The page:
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Postpartum depression can now be predicted before giving birth

The wonders of science, people.
Postpartum depression

Every year, approximately 3 million people in the U.S. experience feelings of extreme sadness and anxiety after childbirth, according to Mayo Clinic. Postpartum depression has nothing to do with not loving your child or not wanting to be a mom, and everything to do with your body’s hormones.

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A small but noteworthy new study published in the latest issue of Women’s Mental Health shows promising strides in early detection of postpartum depression so new moms can be treated sooner and more effectively.

The study, conducted at Northwestern University Feinberg School of Medicine, analyzed 66 healthy pregnant women who were not depressed. The scientists monitored the women, studying their hormone levels throughout their pregnancies and six weeks after giving birth.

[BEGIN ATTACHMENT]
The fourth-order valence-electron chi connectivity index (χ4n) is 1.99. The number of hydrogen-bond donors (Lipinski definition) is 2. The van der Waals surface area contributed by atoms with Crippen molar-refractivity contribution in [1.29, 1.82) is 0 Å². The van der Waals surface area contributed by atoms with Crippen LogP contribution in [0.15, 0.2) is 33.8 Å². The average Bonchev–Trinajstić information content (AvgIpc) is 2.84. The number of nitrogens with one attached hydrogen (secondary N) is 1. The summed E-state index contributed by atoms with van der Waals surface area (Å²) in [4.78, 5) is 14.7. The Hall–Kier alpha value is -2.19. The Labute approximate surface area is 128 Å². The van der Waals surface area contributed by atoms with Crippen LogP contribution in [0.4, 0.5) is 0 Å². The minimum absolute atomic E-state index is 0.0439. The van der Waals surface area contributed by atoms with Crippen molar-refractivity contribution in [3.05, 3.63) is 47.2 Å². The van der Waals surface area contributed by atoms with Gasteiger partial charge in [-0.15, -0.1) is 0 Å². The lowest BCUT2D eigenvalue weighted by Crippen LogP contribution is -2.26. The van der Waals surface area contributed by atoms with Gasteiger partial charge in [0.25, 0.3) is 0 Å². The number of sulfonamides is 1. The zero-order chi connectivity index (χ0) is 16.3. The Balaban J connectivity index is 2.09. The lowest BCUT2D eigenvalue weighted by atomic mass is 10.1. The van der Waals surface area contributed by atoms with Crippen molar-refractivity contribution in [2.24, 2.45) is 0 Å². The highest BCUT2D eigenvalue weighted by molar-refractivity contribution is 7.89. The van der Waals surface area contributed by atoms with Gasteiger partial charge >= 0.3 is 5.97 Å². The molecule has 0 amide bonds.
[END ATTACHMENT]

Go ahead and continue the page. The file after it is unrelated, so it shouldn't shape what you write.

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Of the 66 women, 13 experienced postpartum depression. The same 13 women all had higher oxytocin levels during their pregnancy. If this correlation is confirmed, moms-to-be could get help before their babies are even born. When doctors see oxytocin levels spike, they can implement a treatment plan to keep things more balanced.

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Oxytocin plays a big role throughout pregnancy, from triggering nurturing feelings to stimulating contractions during childbirth, according to Childbirth Connection.

While more research still needs to be done about how doctors can better monitor and keep oxytocin levels balanced, this study is a small but significant step in helping the one in seven new moms who experience postpartum depression.

Follow Emily on Twitter: @EmLaurence